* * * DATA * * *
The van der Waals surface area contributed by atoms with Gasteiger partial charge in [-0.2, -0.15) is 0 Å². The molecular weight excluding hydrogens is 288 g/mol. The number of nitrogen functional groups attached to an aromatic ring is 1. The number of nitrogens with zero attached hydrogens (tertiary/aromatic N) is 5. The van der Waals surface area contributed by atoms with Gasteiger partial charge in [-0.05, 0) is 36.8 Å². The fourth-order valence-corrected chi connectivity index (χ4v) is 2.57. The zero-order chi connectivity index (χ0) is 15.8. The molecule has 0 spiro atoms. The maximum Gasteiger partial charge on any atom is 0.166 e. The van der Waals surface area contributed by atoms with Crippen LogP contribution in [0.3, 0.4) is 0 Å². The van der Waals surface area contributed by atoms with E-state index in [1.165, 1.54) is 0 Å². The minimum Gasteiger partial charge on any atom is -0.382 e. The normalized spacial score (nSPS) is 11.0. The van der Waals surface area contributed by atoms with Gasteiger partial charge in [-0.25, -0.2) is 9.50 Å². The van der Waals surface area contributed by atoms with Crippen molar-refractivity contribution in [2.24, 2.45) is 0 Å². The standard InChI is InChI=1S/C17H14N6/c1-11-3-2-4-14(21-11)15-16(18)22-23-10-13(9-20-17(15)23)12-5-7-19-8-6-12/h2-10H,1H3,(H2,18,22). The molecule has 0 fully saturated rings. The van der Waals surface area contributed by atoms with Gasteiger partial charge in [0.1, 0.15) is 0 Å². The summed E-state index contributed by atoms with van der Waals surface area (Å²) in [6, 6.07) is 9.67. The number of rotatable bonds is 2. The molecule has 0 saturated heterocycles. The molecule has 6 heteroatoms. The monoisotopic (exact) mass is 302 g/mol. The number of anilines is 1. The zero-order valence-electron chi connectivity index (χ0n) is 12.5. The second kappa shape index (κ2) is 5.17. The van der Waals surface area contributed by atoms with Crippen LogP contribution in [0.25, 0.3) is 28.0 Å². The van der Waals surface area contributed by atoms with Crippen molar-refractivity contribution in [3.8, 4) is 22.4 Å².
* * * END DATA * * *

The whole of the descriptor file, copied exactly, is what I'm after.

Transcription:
The van der Waals surface area contributed by atoms with Gasteiger partial charge in [-0.2, -0.15) is 0 Å². The molecular weight excluding hydrogens is 288 g/mol. The number of nitrogen functional groups attached to an aromatic ring is 1. The number of nitrogens with zero attached hydrogens (tertiary/aromatic N) is 5. The van der Waals surface area contributed by atoms with Gasteiger partial charge in [-0.05, 0) is 36.8 Å². The fourth-order valence-corrected chi connectivity index (χ4v) is 2.57. The zero-order chi connectivity index (χ0) is 15.8. The molecule has 0 spiro atoms. The maximum Gasteiger partial charge on any atom is 0.166 e. The van der Waals surface area contributed by atoms with Crippen LogP contribution in [0.3, 0.4) is 0 Å². The van der Waals surface area contributed by atoms with E-state index in [1.165, 1.54) is 0 Å². The minimum Gasteiger partial charge on any atom is -0.382 e. The normalized spacial score (nSPS) is 11.0. The van der Waals surface area contributed by atoms with Gasteiger partial charge in [-0.25, -0.2) is 9.50 Å². The van der Waals surface area contributed by atoms with Crippen molar-refractivity contribution in [2.24, 2.45) is 0 Å². The standard InChI is InChI=1S/C17H14N6/c1-11-3-2-4-14(21-11)15-16(18)22-23-10-13(9-20-17(15)23)12-5-7-19-8-6-12/h2-10H,1H3,(H2,18,22). The molecule has 0 fully saturated rings. The van der Waals surface area contributed by atoms with Gasteiger partial charge in [0.1, 0.15) is 0 Å². The summed E-state index contributed by atoms with van der Waals surface area (Å²) in [6, 6.07) is 9.67. The number of rotatable bonds is 2. The molecule has 0 saturated heterocycles. The molecule has 6 heteroatoms. The monoisotopic (exact) mass is 302 g/mol. The number of anilines is 1. The zero-order valence-electron chi connectivity index (χ0n) is 12.5. The second kappa shape index (κ2) is 5.17. The van der Waals surface area contributed by atoms with Crippen LogP contribution in [0.25, 0.3) is 28.0 Å². The van der Waals surface area contributed by atoms with Crippen molar-refractivity contribution in [3.8, 4) is 22.4 Å².